Hudson River Park Air Rights Update: Lots of Chatter, Few Facts Confirmed
There’ve been a lot of media reports over the last several weeks about plans for the use of air rights from the Hudson River Park. What there has been painfully little of, however, is direct statements from public officials confirming or clarifying what has or has not been decided about Hudson River Park air rights transfers. Unfortunately, this has been part of an ongoing pattern.
In May, the New York Times first reported that local elected officials had recently become aware that the State and Governor Cuomo were moving forward with plans to transfer air rights from Pier 40 to the St. John’s Building using a state process that would not require a ULURP, or approval by the NY City Council or City Planning Commission. While GVSHP has long been critical of the use of a ULURP to approve Hudson River Park air rights transfers, such a process would at least allow the local affected community some leverage over the outcome, whereas the State process would offer virtually none. GVSHP had objected to the use of a State process from the beginning, and when word broke, we mobilized our members to contact Governor Cuomo to urge him to drop this plan (thank you to all who wrote!).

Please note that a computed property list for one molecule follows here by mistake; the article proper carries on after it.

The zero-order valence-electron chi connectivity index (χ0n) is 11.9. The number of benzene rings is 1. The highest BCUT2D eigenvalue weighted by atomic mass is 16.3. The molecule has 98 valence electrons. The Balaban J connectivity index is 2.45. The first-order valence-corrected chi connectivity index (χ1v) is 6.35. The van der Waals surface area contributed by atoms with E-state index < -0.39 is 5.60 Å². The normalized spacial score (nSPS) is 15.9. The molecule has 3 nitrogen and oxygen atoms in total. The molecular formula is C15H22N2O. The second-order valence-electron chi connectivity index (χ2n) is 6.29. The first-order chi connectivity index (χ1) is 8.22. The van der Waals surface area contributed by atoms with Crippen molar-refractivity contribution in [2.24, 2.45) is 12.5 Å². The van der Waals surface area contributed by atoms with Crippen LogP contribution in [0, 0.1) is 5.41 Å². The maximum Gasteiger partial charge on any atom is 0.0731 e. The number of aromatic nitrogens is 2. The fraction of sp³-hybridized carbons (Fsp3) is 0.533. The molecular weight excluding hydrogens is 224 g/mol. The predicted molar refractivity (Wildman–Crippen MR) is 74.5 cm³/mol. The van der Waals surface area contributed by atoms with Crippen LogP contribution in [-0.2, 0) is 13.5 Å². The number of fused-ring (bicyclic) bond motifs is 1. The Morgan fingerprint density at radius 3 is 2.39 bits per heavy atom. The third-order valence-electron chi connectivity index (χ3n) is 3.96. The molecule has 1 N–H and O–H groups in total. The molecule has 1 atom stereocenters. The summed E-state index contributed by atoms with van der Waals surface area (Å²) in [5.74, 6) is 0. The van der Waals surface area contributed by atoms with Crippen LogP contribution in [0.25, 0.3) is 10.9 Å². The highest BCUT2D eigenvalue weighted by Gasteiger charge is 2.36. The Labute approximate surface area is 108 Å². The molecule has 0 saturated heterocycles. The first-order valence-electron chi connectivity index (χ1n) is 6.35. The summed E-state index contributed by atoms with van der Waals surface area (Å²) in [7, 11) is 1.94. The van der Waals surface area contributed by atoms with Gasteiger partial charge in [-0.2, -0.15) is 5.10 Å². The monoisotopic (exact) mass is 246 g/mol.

More recently, it has been reported, but not confirmed, that the Governor may now be moving away from the original plan to transfer the air rights without the local approval process. However, this has not been directly and publicly confirmed by the Governor, the Mayor, the Hudson River Park Trust, or the local elected officials who have been communicating with them.
Therefore we must remain vigilant about the possibility of the use of a State approval process to transfer air rights from Pier 40 to the St. John’s Building now or in the future. Even if the Governor does subject the current plan for Pier 40 air rights transfers to the ULURP, or local approval, process, this only applies to a fraction of the park's air rights. There will be more plans for more transfers in the future, and a State approval process may rear its head again.
Even if it does not, the transfer of air rights from the Hudson River Park, as enabled by State legislation passed last year, is fraught with possibilities for abuse and overdevelopment of our neighborhood.
In light of this, GVSHP is continuing to pursue the following:
A full accounting of how many air rights the State legislation has made eligible for sale and transfer inland
Alternatives to the use of air rights to generate funds for the park, including a tax on all new development in the zone adjacent to the park
Alternatives to increasing the size of allowable development inland as a means of generating revenue for the park, by combining air rights transfers with downzonings or use group changes
Putting restrictions in place to help ensure that air rights transfers cannot take place without demonstrating that they are necessary to meet an agreed-upon financial need for the park
GVSHP will continue to pursue these and other strategies to protect our neighborhood and ensure that the Hudson River Park air rights provision does not lead to the overdevelopment of our neighborhoods.